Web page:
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From:  Nobukatsu Minoura
Date:  Sat Mar 16, 2002  6:37 pm
Subject:  Re: Names for sign languages


on 3/16/02 9:56 PM, Angus B. Grieve-Smith at wrote:
> And what about East and South Asia?

In Japan, the local sign language is usually called just:

shuwa = hand (shu) talk (wa) = sign language

But sign language linguists and sign language educators who are more in
favor of the natural sign language than the signed Japanese call it:

Nihon Shuwa = Japan (Nihon) hand (shu) talk (wa)

And it is usually NOT abbreviated further. Only a few linguists call it NS
in English. But this practice is very foreign to both the native signers of
the sign langauge and the native speakers of spoken Japanese.

If an English acronym is preferred for some reason, the name "JSL" is used
on the analogy of ASL, BSL, etc.

I only have second-hand and very limited knowledge of China and Korea, but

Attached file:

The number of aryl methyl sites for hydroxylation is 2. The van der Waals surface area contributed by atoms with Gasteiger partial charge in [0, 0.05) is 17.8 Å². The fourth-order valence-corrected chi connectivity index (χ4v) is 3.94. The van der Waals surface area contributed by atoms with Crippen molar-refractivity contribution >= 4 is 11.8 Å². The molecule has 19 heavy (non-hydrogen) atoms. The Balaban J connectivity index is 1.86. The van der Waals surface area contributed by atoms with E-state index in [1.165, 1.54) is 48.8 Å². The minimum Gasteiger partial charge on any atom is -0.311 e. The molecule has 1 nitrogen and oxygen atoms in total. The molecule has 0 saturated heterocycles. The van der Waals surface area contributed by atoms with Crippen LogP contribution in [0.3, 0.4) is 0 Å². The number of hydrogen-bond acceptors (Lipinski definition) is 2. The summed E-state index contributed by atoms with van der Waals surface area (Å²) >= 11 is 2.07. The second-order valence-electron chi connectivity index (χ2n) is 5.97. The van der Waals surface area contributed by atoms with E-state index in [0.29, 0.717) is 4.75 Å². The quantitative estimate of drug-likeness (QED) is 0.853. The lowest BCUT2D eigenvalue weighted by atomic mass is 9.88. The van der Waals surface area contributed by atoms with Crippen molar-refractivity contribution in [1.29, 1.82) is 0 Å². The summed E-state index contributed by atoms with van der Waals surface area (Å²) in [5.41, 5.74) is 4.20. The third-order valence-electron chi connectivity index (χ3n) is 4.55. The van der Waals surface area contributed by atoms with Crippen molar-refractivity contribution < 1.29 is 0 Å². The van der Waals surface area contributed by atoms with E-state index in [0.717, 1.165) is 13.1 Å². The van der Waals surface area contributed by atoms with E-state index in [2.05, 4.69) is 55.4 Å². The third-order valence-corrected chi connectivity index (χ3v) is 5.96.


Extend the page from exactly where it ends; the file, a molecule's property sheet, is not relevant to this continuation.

here is what I know. And I would like it to be corrected by the experts
from the relevant regions.

In China, the sign language is called either:

shouyu = hand (shou) language (yu)


Zhongguo shouyu = China (Zhongguo) hand (shou) language (yu)

In South Korea, the sign language is called either:

suhwa = hand (su) talk (hwa)


su'o = hand (su) language (o)

There seem to be some criteria as to which designation is used. E.g. the
designation suhwa is sometimes disliked because of the national Japanophobic
sentiment because it is componentially analogous to the Japanese word
"shuwa" and it is probably a loan translation from Japanese.

On the other hand, the designation "suhwa" (hand talk) is used for the
natural sign language and "su'o" (hand language) for the signed Korean.
(Does it imply that signed Korean is believed to be more like a "real
language" than the natural sign language?)

The natural sign language is sometimes called:

nongsa suhwa = deaf (nong) person (sa) hand (su) talk (hwa)

You can add the name of the country as in:

Hanguk Su'o = Korea (Hanguk) hand (su) language (o)

Unfortunately it probably suggests that signed Korean is preferred among the
local "specialists" than the natural sign language.

I do not know if the designation

Hanguk Suhwa = Korea (Hanguk) hand (su) talk (hwa)

is used at all and/or widely used.

Nobukatsu Minoura
Tokyo University of Foreign Studies
Tokyo, Japan

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